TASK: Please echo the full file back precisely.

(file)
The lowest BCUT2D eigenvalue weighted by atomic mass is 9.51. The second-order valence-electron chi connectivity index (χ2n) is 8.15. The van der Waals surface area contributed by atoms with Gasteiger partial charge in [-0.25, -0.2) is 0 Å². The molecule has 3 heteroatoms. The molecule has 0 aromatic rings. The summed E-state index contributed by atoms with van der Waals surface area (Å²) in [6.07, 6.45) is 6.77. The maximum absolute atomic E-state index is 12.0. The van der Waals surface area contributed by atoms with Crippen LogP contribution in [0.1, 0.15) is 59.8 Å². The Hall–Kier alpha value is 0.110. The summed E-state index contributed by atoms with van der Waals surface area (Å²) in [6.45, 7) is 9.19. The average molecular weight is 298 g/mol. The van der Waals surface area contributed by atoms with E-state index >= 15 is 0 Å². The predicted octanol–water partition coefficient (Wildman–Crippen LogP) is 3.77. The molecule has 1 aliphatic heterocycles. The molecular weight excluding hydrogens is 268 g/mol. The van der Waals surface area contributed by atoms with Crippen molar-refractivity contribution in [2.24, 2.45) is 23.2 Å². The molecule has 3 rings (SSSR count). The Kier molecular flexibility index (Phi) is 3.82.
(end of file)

The lowest BCUT2D eigenvalue weighted by atomic mass is 9.51. The second-order valence-electron chi connectivity index (χ2n) is 8.15. The van der Waals surface area contributed by atoms with Gasteiger partial charge in [-0.25, -0.2) is 0 Å². The molecule has 3 heteroatoms. The molecule has 0 aromatic rings. The summed E-state index contributed by atoms with van der Waals surface area (Å²) in [6.07, 6.45) is 6.77. The maximum absolute atomic E-state index is 12.0. The van der Waals surface area contributed by atoms with Crippen LogP contribution in [0.1, 0.15) is 59.8 Å². The Hall–Kier alpha value is 0.110. The summed E-state index contributed by atoms with van der Waals surface area (Å²) in [6.45, 7) is 9.19. The average molecular weight is 298 g/mol. The van der Waals surface area contributed by atoms with E-state index >= 15 is 0 Å². The predicted octanol–water partition coefficient (Wildman–Crippen LogP) is 3.77. The molecule has 1 aliphatic heterocycles. The molecular weight excluding hydrogens is 268 g/mol. The van der Waals surface area contributed by atoms with Crippen molar-refractivity contribution in [2.24, 2.45) is 23.2 Å². The molecule has 3 rings (SSSR count). The Kier molecular flexibility index (Phi) is 3.82.